This week at the American Physical Society meeting in Denver, engineers were introduced to a new magnetic material could revolutionize the electronics industry. Professor Ivan Schuller from the University of California, San Diego presented a highly sensitive bilayer of nickel and vanadium oxide that responds to a narrow range of temperatures. When heat is applied, the material’s magnetism can be controlled without using a magnetic field or heat-intensive layers. This is the first known material able to express such properties, and it could become a new resource for computer memory systems.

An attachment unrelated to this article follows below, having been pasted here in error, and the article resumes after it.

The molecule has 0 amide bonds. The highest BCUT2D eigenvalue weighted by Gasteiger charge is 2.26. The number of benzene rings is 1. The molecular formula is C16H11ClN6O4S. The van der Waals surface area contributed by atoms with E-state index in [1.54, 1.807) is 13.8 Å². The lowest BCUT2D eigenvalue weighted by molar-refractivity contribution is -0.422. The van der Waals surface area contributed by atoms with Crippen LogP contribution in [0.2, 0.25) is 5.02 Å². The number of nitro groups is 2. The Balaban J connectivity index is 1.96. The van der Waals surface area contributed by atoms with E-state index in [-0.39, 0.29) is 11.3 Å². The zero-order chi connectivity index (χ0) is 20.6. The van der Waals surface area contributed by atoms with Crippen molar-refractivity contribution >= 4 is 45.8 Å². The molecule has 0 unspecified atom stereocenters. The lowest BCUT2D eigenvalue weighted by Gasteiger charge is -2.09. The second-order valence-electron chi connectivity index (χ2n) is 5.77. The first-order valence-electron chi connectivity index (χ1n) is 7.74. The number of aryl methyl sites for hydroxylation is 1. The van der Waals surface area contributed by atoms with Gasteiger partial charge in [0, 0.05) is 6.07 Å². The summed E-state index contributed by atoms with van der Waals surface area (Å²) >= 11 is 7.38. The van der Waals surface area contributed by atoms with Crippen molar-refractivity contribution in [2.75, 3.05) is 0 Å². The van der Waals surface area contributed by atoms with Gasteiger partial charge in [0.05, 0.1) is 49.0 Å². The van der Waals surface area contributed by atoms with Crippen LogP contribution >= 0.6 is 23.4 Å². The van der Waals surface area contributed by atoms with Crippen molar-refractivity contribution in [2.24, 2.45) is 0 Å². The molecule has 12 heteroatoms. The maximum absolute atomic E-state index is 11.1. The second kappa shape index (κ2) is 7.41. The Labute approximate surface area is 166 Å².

electrical transformers, energy grid, energy infrastructure

Professor Shuller’s material operates within a narrow range of temperatures. When the oxide is cool, it operates as insulator. When it’s hot, it works as a metal. At a sweet spot of about 20 Kelvin above room temperature, the material becomes a strange new substance that can create a five-fold change in coercivity, or “magnetic resistance“.

While exact applications for the material are yet unknown, Schuller and his colleagues predict it could be useful in data storage and electricity networks. Anything from computer hard drives to electrical transformers could benefit from the technology, which stands to make devices more efficient, powerful, and easier to manipulate.

+ University of California San Diego

Via BBC News

Images via Wikicommons users High Contrast and William Warby